Memories aren’t made for boxes: Easing moving stress for older adults

Memories aren’t made for boxes: Easing moving stress for older adults

Apr 19 2024

Memories aren't made for moving boxes, but, as the need arrives, here are some ideas to make moving a loved one easier on them - and you.

Moving out of the family home of several years means plenty of memories and mixed emotions to pack up. For many aging adults, it means saying goodbye to the places they built their families, and leaving behind communities they spent decades building. Easing the stress of moving an older adult loved one in your family to a new home or facility can be a point of contention, confusion, or mounting pressure to get the details right – before, during and after the fact. It’s important to plan ahead – and even play out – moving day well before the time comes to help you consider ways to make it easier on you and your family.

Below are some ideas to help you ease moving stress for your loved one.

Empower them, actively.

Be sure to include your older loved one in decisions on moving day and lay them out plainly if it helps. It may feel easier to make all the decisions as fast and as cost efficient as possible, but from the perspective of your loved one, it can be highly emotionally upsetting to be left out of decisions that will directly affect them.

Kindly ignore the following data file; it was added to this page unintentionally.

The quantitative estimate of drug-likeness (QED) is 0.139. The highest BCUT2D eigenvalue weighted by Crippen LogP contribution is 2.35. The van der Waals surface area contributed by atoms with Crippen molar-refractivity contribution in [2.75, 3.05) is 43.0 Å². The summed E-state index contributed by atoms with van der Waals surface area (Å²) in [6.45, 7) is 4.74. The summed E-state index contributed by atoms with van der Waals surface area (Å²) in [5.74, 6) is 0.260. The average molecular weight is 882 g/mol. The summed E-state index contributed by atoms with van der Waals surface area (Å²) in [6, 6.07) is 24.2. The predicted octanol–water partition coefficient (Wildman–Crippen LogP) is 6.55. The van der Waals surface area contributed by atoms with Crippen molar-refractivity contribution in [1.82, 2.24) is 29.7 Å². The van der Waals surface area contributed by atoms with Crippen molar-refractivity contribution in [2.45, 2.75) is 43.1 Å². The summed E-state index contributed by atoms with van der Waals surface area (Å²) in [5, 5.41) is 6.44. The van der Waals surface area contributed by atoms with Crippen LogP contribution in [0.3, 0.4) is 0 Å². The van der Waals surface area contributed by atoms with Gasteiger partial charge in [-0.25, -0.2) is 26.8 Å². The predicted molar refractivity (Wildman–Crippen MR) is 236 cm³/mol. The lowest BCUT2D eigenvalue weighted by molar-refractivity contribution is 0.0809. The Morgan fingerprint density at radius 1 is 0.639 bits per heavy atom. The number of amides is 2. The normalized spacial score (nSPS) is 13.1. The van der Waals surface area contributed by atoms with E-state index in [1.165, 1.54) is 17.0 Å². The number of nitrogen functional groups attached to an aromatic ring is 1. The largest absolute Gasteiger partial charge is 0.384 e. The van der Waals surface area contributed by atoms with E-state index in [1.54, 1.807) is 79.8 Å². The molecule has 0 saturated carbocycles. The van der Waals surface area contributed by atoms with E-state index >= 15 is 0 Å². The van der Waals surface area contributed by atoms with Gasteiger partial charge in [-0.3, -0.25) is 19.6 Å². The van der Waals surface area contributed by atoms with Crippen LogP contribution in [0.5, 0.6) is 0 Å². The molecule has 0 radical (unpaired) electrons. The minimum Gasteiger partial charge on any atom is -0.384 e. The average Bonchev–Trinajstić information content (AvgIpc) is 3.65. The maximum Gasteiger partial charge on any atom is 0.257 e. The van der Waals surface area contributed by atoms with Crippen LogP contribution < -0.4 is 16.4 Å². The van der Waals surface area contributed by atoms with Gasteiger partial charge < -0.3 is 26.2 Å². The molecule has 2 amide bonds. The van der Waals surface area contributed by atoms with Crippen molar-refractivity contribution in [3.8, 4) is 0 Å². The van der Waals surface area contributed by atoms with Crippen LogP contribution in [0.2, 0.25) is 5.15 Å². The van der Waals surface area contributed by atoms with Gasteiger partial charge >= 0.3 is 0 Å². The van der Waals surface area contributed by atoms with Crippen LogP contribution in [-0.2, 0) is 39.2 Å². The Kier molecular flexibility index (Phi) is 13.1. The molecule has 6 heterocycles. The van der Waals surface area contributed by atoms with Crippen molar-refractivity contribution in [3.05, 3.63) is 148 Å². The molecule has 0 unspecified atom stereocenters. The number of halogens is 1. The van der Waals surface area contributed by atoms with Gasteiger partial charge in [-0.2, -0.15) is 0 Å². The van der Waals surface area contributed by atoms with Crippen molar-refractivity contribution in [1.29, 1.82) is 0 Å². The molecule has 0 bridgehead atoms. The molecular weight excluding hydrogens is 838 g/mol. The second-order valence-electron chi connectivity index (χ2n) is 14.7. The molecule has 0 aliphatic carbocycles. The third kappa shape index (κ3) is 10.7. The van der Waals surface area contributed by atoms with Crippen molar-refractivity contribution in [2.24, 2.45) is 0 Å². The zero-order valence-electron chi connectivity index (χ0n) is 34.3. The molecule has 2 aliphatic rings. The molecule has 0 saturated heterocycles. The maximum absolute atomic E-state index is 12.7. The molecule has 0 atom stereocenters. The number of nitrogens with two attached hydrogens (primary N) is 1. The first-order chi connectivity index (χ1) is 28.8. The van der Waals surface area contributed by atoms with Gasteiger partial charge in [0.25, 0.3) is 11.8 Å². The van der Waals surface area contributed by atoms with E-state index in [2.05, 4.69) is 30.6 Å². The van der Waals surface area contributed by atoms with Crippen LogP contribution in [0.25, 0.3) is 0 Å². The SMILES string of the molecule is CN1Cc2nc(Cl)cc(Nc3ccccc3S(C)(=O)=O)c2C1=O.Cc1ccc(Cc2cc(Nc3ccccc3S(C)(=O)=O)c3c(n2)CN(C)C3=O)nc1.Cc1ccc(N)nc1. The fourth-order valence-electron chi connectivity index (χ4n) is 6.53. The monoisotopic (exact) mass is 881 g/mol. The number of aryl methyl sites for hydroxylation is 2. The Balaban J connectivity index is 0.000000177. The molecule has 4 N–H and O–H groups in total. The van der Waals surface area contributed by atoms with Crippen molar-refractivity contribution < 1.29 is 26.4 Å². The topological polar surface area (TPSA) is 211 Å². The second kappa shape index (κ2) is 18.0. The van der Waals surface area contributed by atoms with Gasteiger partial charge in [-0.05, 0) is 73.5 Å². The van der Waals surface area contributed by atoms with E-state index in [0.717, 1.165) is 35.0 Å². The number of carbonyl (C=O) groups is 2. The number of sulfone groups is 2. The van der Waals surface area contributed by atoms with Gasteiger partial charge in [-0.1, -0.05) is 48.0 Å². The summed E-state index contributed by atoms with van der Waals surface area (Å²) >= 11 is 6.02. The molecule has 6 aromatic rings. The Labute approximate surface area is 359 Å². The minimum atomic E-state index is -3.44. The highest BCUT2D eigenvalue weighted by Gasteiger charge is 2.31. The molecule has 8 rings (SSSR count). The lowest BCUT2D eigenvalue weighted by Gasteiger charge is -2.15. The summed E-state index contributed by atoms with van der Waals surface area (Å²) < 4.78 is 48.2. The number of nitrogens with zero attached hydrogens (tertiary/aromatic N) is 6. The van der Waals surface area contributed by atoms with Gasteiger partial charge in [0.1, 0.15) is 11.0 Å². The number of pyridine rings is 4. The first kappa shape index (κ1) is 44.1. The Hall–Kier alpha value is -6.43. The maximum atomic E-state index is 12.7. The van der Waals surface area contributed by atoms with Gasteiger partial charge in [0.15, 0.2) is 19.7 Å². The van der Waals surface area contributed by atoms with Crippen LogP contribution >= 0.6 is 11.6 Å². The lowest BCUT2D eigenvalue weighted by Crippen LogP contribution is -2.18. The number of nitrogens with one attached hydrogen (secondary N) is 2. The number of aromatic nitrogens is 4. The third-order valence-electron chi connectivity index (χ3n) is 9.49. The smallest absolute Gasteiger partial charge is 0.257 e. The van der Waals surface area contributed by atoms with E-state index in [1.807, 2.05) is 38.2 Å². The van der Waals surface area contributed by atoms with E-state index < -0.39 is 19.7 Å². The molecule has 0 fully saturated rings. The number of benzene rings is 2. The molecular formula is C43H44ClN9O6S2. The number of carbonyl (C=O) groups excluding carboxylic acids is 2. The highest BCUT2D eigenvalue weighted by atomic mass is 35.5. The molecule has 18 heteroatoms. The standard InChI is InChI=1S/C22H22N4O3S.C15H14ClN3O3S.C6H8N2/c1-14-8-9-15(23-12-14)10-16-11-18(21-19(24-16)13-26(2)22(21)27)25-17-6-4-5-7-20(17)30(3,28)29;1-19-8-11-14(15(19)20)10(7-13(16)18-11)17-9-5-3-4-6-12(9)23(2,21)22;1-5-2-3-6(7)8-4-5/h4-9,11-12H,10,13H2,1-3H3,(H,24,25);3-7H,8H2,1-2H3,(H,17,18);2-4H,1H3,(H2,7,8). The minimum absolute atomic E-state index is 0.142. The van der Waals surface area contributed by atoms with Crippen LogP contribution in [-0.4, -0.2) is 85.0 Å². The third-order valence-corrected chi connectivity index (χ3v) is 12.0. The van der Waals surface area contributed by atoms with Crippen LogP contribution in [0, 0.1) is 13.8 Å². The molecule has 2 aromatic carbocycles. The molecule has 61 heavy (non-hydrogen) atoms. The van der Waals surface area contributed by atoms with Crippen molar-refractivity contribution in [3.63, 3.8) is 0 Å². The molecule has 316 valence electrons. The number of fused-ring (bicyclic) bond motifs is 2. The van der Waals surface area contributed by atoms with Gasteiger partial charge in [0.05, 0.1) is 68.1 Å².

Respectfully re-home.

Antiques or items around the house can have very strong emotional attachment and meaning to your loved one. What looks like clutter to you may mean decades of detailed memories to others in your family. Ease the stress of downsizing belongings by helping your loved one choose their most cherished pieces. Then, put those items on display in the new home as soon as possible to bring a sense of familiarity for all.

After, help your loved one re-home the items they can’t take with them. Grandchildren, cousins, or close friends are a great place to start. Ask your loved one to hand write a note to go with each item telling of its importance if they’d like – this exercise can be a healthy way of letting go or coping with change.

Plan for positivity.

Planning down to the day and minute may compact stress, but having a good attitude can ease the tension.

Use doorframes to stop at, pause, and leave tension in the last room. Choosing to overlook a comment said in stress can improve the attitude of the whole crew. It’s hard, but you can do it.

Another idea; consider bringing the kiddos! It may sound chaotic, but kids have their way of making things funny, seeing the bright side, and bringing joy to their elders. Maybe the person you’re moving could even watch the kids while you move, so everyone feels like they’re helping out – because they are.

Nurture your own mental health before moving day.

Although the practice above is helpful, things like differing family viewpoints can create frustration. Remember to focus on your mental well-being at this time, too. You may feel the responsibility to help relocate your loved one, but it’s also important to take care of yourself before moving day – after all, they’ll be counting on you.